Manic leader of the rat pack
Released in 1989
Everybody knows that the Turtles have possibly the craziest rogues’ gallery in virtually any medium. From Krang to Agent Bishop, from the Creep to the Shredder, the Turtles have fought both lowly criminal to intergalactic generals, but there is one villain that, in my opinion, stands head and shoulders above the rest: the Rat King.
Created by artist and writer Jim Lawson, Rat King made his debut in January of 1988 in the anthology comic book series Tales of the Teenage Mutant Ninja Turtles #4. Within those pages, the Rat King is presented as a lost man, trapped within a body that he doesn’t recognize as his own. He believes, given his own ghastly image, that he is supposed to be a monster of sorts. Whether he is delusional or not isn’t important. Because you find a man turned creature that is taken over by his own misguided attempts to become a monster.
Rat King has always been a favorite villain of mine during the ’87 animated series’ heyday. While he wasn’t the same character as he was in the comics, caring little for world domination, his visual design was taken straight from the Mirage comics that inspired him, and his figure followed suit. If anything, the action figure released in 1989 ignores the family friendly aesthetic of the cartoon, and goes straight up monster that the comics were going for. While Rat King may just look like a homeless man, dressed in rags and puzzlingly packed with muscle, upon closer examination of the sculpt, you have to wonder how this figure got the okay for mass production.
Rat King’s head sculpt is wrapped up in green rags, with red eyes peering though. Clumps of red hair have fallen out while pale, white scalp peeks through. His nose is split down the middle; abrasions and what looks like road rash have overtaken the right side of his face, both ears appear to have been chewed on, teeth are missing, he has a hole punched through his left cheek and there is a large spider crawling across his forehead; if you don’t think this guy is anything short of pure nightmare fuel, than you’re lying to yourself. While the rest of Rat King’s sculpt may just be painted various shades of brown, green and orange, the devil is in the details my friends. This guy is covered head to toe in centipedes, spiders, bones and, of course, rats. To top it all off, Rat King comes equipped with a belt that is nothing more than a snake tied around his waist that is adorned with a long dead cat that is bearing tire treads.
Holy crap, this guy is every bit the monster he claimed to be. Looking at this figure now, I can’t tell you how this guy didn’t scare children back in the 80’s. But I can tell you that this figure wouldn’t be made today, at least the way he is presented here. Sure, there were other Rat King figures released in 2006 and 2013. Both figures do look nice, but neither of them had the comic book essence that is the Rat King. Both of them tried doing their own thing, which is commendable, but there was just something lost in translation from page to screen to plastic. Personally, I think Playmates toys just couldn’t rely on the horror aspect where the 1989 original did. If you think I’m wrong, just look at the Creep from the 2012, Nickelodeon animated series. This lumbering Jason Voorhees reference was deemed too scary to sell to children. Want proof; a representative of Playmates Toys, Pat Linden (sorry, I couldn’t find his official position), literally said that the Creep was “pretty creepy looking” during an interview with toy collector and youtube personality, “Pixel Dan” Eardley. (skip to 6:00)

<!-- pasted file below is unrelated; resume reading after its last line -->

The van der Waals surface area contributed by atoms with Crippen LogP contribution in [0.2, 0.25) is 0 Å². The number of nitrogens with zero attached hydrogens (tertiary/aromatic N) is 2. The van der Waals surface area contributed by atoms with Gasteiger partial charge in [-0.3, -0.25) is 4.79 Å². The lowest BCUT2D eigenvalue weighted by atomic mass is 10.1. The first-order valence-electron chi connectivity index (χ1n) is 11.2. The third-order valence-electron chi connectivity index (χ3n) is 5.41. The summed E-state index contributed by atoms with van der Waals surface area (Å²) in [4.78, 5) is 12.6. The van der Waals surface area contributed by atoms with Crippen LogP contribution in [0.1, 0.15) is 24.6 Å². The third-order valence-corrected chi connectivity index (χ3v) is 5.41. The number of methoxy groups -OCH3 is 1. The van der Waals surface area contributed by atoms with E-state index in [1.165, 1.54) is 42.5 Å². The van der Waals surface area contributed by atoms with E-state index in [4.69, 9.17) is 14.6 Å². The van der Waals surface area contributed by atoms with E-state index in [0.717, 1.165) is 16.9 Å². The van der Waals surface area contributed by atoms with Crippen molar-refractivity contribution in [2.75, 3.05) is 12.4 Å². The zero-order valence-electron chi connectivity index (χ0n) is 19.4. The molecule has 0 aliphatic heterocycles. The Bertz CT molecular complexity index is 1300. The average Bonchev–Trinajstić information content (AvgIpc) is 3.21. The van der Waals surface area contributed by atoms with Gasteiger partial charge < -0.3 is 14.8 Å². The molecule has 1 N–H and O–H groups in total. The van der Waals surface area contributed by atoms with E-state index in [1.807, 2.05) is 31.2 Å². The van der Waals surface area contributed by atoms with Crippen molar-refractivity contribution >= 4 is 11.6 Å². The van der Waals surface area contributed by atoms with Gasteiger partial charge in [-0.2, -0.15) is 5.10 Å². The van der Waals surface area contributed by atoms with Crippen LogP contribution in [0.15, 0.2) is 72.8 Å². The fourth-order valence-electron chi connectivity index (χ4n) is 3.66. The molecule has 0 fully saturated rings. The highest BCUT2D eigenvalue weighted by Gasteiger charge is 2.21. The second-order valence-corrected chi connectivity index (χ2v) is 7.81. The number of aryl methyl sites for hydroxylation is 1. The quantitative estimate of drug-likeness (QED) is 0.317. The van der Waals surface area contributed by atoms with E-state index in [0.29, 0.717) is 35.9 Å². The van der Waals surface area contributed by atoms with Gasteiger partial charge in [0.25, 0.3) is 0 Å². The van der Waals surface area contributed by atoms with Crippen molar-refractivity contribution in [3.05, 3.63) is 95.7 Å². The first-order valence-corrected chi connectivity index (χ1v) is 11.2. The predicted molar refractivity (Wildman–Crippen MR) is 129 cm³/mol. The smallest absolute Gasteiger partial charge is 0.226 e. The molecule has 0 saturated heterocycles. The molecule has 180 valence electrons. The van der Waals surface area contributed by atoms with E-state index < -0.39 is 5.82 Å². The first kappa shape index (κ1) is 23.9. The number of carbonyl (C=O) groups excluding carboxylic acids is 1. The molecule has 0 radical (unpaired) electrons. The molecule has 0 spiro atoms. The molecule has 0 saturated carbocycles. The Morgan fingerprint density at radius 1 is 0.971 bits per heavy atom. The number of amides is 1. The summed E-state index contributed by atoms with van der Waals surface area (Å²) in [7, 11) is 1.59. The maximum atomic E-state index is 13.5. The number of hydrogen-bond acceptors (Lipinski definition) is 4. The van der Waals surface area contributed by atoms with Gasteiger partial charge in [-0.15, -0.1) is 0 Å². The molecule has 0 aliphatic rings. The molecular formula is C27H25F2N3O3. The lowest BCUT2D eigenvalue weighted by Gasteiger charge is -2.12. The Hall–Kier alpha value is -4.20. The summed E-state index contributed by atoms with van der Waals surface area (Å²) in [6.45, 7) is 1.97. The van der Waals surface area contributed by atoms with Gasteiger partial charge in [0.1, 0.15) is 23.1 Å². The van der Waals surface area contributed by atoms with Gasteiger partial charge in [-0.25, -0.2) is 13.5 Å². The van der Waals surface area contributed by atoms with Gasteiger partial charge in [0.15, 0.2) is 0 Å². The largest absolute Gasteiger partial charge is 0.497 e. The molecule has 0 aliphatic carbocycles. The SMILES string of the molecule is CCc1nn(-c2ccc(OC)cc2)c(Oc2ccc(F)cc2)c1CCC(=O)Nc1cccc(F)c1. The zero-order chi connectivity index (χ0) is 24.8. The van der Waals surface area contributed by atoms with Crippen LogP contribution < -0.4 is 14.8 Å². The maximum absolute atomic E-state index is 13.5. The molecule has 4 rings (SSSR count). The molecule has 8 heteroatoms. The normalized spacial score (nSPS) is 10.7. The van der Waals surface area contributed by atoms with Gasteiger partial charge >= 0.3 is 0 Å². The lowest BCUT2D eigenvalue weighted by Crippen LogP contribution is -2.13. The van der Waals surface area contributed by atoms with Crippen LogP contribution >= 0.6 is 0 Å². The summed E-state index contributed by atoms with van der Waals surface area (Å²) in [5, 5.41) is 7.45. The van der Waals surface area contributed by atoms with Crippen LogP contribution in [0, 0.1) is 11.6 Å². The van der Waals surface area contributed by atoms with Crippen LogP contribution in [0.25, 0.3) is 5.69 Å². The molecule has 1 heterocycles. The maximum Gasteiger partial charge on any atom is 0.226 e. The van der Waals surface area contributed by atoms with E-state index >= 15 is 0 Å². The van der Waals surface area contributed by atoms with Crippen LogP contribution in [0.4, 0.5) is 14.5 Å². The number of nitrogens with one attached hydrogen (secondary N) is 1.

But I’m not here to compare 1989 to 2017, because I honestly don’t think one is better than the other. It’s just that the things work differently now, and one day, I think they’ll cycle back to good ideas over sales figures; going with your gut over test audiences and statistics. So with Rat King, I think that this figure represents more than just a great figure in an awesome toy line. It’s bigger than being a character in a cartoon or a comic book. This figure represents, to me, how much you can do with hard work and a desire and willingness to be creative. This guy, just started out as an idea in the mind of a great artist who gave the Turtles an added identity and roundness that has reverberated throughout the past (almost) three decades. And to me, with this figure, it doesn’t matter that there is less articulation than some of the other figures (only five points). It doesn’t matter that his characterization differed from his comic book roots. All that matters to me is that, with this figure, it shows off just how far you can take an idea. It may sound overdramatic, but that is why the Rat King is my favorite villain within the realm of TMNT. It shows how powerful an idea can be.
Turtle Trivia: The Rat King was based on the very real case of the Leather Man, who would travel between the Connecticut and Hudson rivers from 1857 to 1889.